When cats groom, their saliva’s Fel d 1 protein is transferred to their coat. So when you’re admiring how fantastic your cat’s coat smells, you’re also coming in contact with allergens. The less shedding and grooming your cat does, the less likely you will experience allergies.

There are various low-shedding cat breeds, including:

What Are Cat Allergies?

Woman sneezes in her handkerchief, runny nose while holding a cat Maine Coon

Let’s take a step back: What are cat allergies? While scientists are still not sure why certain people develop allergies to cats, we do know that pet allergies are caused by your body reacting to proteins in a cat’s saliva, urine, and dander.

An allergic reaction transpires when the immune system mistakes a safe, non-toxic substance for a harmful invader. The immune system reacts to this perceived threat, called an allergen, by releasing substances called histamines. The immune system makes histamines that produce a wide range of bodily reactions, including congestion, increased mucus production, skin rashes, and headaches. While this sounds problematic, in the case of an actual threat to the body, these reactions form an essential line of defense against an invader, helping trap and expel it from the body while encouraging you to rest in the process. Unfortunately, during the false alarm of the allergic reaction, the body overreacts to a harmless substance, like your cat’s saliva.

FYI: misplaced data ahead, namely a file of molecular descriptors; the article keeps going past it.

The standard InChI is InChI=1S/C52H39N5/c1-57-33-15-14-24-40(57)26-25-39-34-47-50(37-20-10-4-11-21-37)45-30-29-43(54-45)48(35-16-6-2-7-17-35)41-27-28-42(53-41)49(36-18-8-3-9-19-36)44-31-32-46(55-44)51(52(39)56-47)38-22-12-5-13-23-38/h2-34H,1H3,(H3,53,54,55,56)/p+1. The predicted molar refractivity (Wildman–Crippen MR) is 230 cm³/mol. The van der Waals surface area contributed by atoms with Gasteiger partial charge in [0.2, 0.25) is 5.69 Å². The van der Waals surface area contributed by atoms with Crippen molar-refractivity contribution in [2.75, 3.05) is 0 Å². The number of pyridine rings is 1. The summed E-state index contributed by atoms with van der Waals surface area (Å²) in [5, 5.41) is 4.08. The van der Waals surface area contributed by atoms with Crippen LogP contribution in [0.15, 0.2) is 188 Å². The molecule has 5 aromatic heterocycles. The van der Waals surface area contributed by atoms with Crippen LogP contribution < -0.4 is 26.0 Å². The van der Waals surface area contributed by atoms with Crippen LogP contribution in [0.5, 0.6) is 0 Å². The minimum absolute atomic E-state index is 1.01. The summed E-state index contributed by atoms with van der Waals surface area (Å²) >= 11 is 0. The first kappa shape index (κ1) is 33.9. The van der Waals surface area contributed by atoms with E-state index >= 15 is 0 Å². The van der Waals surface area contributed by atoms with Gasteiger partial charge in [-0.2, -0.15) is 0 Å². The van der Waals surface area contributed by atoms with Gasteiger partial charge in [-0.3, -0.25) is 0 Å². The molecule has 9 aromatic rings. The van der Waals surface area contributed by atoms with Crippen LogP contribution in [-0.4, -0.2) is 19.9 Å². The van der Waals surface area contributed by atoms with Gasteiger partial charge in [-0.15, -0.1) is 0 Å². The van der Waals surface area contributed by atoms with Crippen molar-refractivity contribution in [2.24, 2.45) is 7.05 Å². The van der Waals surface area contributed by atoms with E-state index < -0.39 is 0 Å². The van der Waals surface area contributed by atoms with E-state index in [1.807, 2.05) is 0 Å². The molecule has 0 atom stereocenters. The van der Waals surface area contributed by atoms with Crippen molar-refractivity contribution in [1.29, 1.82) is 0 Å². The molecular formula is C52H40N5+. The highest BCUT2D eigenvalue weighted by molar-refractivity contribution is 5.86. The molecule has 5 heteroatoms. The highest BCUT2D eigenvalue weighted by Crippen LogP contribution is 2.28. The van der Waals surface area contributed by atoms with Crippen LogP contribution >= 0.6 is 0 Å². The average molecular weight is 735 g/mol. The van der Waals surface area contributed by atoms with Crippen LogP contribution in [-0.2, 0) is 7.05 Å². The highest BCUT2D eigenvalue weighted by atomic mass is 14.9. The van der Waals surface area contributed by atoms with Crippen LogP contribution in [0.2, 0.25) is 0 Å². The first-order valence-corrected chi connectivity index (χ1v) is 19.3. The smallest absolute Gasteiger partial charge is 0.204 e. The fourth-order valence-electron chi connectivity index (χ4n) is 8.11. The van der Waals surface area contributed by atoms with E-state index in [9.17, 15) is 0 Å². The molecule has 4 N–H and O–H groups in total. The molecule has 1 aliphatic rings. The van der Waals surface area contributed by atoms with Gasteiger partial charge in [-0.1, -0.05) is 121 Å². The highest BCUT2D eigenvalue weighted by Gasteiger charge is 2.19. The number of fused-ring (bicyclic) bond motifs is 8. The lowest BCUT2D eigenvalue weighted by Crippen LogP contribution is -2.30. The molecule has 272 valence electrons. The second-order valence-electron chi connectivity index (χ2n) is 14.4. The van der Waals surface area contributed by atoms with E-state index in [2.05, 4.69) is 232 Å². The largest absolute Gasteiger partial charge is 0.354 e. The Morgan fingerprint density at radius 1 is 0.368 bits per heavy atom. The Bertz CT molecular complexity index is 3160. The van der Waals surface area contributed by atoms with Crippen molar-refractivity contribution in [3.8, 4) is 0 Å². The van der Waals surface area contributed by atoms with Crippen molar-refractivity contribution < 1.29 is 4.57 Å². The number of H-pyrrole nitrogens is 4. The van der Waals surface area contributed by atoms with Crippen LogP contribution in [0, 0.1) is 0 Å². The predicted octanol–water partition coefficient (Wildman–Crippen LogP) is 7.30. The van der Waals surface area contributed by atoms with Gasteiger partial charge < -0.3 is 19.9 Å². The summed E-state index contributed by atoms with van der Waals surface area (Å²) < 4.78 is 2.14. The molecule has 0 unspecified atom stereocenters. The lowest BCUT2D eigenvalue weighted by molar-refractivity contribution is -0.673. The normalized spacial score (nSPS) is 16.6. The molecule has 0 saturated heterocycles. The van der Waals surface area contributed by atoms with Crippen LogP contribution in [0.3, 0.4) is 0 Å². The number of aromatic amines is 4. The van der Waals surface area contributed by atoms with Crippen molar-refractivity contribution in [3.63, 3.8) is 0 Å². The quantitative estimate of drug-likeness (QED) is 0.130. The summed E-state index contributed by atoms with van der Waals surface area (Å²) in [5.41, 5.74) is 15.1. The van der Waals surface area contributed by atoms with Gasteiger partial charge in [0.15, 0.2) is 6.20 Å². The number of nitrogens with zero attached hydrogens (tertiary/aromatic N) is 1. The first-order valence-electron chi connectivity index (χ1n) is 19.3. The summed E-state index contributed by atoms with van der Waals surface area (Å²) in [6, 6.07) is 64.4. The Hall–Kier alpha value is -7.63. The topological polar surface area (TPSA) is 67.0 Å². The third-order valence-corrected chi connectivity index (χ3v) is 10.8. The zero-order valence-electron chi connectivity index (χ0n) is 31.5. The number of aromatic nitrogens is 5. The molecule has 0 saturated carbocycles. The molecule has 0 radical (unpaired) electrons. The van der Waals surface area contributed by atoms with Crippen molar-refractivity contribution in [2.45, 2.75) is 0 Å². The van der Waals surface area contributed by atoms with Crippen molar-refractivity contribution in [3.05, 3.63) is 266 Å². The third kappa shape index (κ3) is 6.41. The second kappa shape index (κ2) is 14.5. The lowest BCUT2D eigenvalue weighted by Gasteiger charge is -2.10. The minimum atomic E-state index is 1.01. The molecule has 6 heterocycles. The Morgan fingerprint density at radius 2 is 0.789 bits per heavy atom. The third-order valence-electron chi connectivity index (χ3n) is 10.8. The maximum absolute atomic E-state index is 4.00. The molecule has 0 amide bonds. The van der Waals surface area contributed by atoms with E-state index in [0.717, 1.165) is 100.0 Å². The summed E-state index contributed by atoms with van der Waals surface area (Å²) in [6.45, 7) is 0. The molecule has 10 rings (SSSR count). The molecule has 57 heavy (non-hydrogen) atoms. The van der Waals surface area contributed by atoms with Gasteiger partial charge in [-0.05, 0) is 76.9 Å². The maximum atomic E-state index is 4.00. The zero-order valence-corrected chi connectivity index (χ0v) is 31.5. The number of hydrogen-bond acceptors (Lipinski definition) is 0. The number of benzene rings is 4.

Allergic responses can produce any one of a combination of the following symptoms:

  • Coughing
  • Headache
  • Hives, rashes, or other skin eruptions
  • Fatigue
  • Fluid retention
  • Nasal congestion
  • Red, itchy, or watery eyes
  • Sneezing
  • Sore throat